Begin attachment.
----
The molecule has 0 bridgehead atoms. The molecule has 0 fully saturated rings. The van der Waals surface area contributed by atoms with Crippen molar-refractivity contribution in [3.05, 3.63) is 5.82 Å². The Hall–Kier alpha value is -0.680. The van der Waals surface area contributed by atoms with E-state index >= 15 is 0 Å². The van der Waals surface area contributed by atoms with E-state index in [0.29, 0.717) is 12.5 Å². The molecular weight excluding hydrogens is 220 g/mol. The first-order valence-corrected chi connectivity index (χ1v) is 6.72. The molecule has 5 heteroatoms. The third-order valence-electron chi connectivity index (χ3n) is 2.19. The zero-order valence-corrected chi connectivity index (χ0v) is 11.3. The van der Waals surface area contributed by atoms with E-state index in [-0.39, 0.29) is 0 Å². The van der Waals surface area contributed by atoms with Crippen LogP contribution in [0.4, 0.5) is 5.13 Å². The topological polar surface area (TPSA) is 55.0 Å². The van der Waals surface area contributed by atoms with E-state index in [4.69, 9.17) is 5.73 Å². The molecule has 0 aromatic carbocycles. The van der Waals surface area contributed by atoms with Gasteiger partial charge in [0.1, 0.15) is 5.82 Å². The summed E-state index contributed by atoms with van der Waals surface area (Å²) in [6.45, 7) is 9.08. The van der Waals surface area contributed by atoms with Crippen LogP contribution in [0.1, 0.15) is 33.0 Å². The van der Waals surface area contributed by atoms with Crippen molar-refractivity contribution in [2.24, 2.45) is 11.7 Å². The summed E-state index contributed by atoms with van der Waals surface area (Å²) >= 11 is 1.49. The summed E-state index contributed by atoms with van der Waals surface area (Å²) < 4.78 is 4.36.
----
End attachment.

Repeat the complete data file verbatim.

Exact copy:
The molecule has 0 bridgehead atoms. The molecule has 0 fully saturated rings. The van der Waals surface area contributed by atoms with Crippen molar-refractivity contribution in [3.05, 3.63) is 5.82 Å². The Hall–Kier alpha value is -0.680. The van der Waals surface area contributed by atoms with E-state index >= 15 is 0 Å². The van der Waals surface area contributed by atoms with E-state index in [0.29, 0.717) is 12.5 Å². The molecular weight excluding hydrogens is 220 g/mol. The first-order valence-corrected chi connectivity index (χ1v) is 6.72. The molecule has 5 heteroatoms. The third-order valence-electron chi connectivity index (χ3n) is 2.19. The zero-order valence-corrected chi connectivity index (χ0v) is 11.3. The van der Waals surface area contributed by atoms with E-state index in [-0.39, 0.29) is 0 Å². The van der Waals surface area contributed by atoms with Crippen LogP contribution in [0.4, 0.5) is 5.13 Å². The topological polar surface area (TPSA) is 55.0 Å². The van der Waals surface area contributed by atoms with E-state index in [4.69, 9.17) is 5.73 Å². The molecule has 0 aromatic carbocycles. The van der Waals surface area contributed by atoms with Gasteiger partial charge in [0.1, 0.15) is 5.82 Å². The summed E-state index contributed by atoms with van der Waals surface area (Å²) in [6.45, 7) is 9.08. The van der Waals surface area contributed by atoms with Crippen LogP contribution in [0.1, 0.15) is 33.0 Å². The van der Waals surface area contributed by atoms with Crippen molar-refractivity contribution in [2.24, 2.45) is 11.7 Å². The summed E-state index contributed by atoms with van der Waals surface area (Å²) >= 11 is 1.49. The summed E-state index contributed by atoms with van der Waals surface area (Å²) < 4.78 is 4.36.